Having had the pleasure of knowing Mr T.M. Randolph, I pray you to tender my respects to him.
Gilbert. C. Russell
RC (DLC); at foot of text: “Thomas Jefferson Esq.”; endorsed by TJ as received 5 Feb. 1810 and so recorded in SJL.
Gilbert Christian Russell (1782–1855), a native of Tennessee, was appointed an ensign in the United States Army in 1803. After rising to the rank of first lieu tenant, he resigned from the service in 1807 but rejoined the army as a captain in 1808. After being promoted to major, Russell was given command of Fort Pickering at Chickasaw Bluffs (now Memphis, Tennessee) in 1809. He was promoted to lieutenant colonel in 1811 and colonel in 1814. Russell was honorably discharged from the army in 1815 and spent most of the remainder of his life as a merchant and contractor in Mobile, Alabama. Russell County in that state was named for him in 1832 (Willis Brewer, Alabama: Her History, Resources, War Record and Public Men [1872, repr. 1975], 394–5; Heitman, U.S. Army description begins Francis B. Heitman, comp., Historical Register and Dictionary of the United States Army, 1903, 2 vols. description ends , 853; JEP description begins Journal of the Executive Proceedings of the Senate of the United States description ends , 1:458–9, 480, 481, 2:61, 63, 82, 105, 107, 151, 154, 200, 203 [18, 22 Nov. 1803, 14, 17 Jan. 1805, 2, 9 Dec. 1807, 23 Apr. 1808, 25 Jan., 2 Feb. 1809, 30 Apr., 1 May 1810, 31 Dec. 1811, 2 Jan. 1812]).
In consideration of their services to the pacific ocean, in March 1807 Congress awarded Meriwether Lewis and William Clark land warrants entitling each to either 1,600 acres west of the Mississippi River or “two dollars per acre, in payment of any such public lands” (Annals description begins Annals of the Congress of the United States: The Debates and Proceedings in the Congress of the United States . . . Compiled from Authentic Materials, Washington, D.C., Gales & Seaton, 1834–56, 42 vols. All editions are undependable and pagination varies from one printing to another. Citations given below are to the edition mounted on the American Memory website of the Library of Congress and give the date of the debate as well as page numbers. description ends , 9th Cong., 2d sess., 1278 [3 Mar. 1807]). bowling robinson: Thomas Bolling Robertson.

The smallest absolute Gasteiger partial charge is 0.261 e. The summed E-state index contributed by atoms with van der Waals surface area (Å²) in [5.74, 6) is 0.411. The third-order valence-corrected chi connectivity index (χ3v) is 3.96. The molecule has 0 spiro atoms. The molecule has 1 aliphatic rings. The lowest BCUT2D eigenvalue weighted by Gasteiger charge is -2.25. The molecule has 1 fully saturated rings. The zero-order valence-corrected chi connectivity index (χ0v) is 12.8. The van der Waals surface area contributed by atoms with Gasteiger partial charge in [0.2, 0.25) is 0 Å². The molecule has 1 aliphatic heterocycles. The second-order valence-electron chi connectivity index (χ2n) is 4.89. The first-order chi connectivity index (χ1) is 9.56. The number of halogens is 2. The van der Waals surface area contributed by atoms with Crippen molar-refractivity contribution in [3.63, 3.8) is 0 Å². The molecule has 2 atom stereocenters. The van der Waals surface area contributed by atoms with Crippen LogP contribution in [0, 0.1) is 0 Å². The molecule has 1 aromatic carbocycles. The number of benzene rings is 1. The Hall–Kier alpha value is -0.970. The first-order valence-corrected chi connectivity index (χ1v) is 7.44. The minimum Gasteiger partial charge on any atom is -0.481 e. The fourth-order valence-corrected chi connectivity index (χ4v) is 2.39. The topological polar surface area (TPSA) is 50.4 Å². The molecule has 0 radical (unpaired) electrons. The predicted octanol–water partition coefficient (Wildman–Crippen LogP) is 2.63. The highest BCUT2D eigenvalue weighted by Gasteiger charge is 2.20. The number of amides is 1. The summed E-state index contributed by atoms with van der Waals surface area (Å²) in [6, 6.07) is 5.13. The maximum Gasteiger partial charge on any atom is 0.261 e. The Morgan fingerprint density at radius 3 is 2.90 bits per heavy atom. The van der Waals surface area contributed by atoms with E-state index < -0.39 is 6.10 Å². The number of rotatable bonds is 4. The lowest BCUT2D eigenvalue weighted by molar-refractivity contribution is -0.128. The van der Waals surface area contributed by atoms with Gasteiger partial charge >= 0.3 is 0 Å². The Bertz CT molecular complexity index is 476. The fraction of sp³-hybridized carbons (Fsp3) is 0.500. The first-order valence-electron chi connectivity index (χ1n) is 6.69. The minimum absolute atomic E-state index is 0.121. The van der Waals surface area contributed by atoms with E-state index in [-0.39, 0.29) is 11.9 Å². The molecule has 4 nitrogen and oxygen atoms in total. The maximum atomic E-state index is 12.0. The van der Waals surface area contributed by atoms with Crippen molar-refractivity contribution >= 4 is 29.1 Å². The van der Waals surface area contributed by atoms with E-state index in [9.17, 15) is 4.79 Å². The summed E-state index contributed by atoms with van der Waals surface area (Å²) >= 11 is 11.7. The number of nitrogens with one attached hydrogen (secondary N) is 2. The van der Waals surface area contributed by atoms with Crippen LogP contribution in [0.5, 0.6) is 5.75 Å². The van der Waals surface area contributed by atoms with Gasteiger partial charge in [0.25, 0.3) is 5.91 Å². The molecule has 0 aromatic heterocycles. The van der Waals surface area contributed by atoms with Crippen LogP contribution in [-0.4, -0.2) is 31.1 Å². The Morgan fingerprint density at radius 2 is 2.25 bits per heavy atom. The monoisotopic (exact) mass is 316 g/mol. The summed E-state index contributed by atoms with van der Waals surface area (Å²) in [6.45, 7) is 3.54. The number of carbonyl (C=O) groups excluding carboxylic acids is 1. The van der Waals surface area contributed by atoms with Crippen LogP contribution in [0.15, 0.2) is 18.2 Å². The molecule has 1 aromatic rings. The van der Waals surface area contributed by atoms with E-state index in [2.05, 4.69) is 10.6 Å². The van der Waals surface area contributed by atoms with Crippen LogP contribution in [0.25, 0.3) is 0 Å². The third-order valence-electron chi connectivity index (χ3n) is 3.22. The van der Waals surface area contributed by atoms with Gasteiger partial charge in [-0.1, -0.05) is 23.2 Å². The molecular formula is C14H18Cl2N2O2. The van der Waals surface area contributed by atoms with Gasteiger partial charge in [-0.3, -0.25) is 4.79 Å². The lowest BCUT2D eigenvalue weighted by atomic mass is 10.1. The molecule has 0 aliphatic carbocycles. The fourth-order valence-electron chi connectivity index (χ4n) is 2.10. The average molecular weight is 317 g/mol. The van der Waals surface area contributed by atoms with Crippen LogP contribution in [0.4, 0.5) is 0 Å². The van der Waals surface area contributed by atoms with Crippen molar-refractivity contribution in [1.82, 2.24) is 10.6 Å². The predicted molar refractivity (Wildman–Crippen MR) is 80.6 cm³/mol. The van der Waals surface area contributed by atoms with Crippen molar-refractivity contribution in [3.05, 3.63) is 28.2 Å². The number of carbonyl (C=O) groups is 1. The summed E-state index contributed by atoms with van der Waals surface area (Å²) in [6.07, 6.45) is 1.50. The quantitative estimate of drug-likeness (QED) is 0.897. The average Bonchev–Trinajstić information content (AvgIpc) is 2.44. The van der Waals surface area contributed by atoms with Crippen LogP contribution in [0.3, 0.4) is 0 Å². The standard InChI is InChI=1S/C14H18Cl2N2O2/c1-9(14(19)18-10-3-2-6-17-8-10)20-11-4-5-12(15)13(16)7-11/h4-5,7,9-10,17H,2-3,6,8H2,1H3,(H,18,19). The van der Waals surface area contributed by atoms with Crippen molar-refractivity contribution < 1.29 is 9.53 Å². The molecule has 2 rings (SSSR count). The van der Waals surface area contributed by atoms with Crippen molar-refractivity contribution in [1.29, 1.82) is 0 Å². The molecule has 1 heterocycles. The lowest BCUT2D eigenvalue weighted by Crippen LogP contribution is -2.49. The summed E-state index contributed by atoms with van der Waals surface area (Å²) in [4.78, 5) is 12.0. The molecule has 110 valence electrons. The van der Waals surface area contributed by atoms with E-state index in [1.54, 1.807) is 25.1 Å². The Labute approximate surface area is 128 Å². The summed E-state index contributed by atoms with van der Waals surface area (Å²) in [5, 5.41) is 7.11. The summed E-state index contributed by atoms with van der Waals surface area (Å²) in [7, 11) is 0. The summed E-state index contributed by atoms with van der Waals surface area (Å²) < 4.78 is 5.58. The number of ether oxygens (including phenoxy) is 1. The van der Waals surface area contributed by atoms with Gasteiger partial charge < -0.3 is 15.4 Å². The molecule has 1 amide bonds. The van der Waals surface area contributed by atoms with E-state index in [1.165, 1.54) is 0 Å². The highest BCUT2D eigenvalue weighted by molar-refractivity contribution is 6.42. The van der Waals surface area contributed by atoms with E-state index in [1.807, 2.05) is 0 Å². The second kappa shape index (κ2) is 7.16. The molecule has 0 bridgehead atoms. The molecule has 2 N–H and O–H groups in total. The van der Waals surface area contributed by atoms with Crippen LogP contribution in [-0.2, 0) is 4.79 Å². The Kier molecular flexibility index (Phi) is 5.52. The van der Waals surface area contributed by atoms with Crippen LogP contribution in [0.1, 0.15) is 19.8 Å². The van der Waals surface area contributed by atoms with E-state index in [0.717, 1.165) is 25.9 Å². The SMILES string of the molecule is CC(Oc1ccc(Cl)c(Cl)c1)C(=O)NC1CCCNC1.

- Bank of Orleans search
- Bank of the United States; deposits in search
- Clark (Clarke), William; land warrant granted to search
- Congress, U.S.; awards land warrants search
- Lewis, Lucy Meriwether search
- Lewis, Meriwether; and J. Neelly search
- Lewis, Meriwether; death of search
- Lewis, Meriwether; land warrant granted to search
- Lewis, Meriwether; papers of search
- Lewis, Meriwether; personal belongings of search
- Lewis and Clark Expedition; land warrants awarded in consequence of search
- Neelly, James; and M. Lewis’s effects search
- Orleans Territory; banks in search
- Randolph, Thomas Mann (1768–1828) (TJ’s son-in-law; Martha Jefferson Randolph’s husband); greetings to search
- Robertson, Thomas Bolling; land warrant entrusted to search
- Russell, Gilbert Christian; and M. Lewis’s belongings search
- Russell, Gilbert Christian; identified search
- Russell, Gilbert Christian; letters from search
- saddles search
- suicide; and M. Lewis search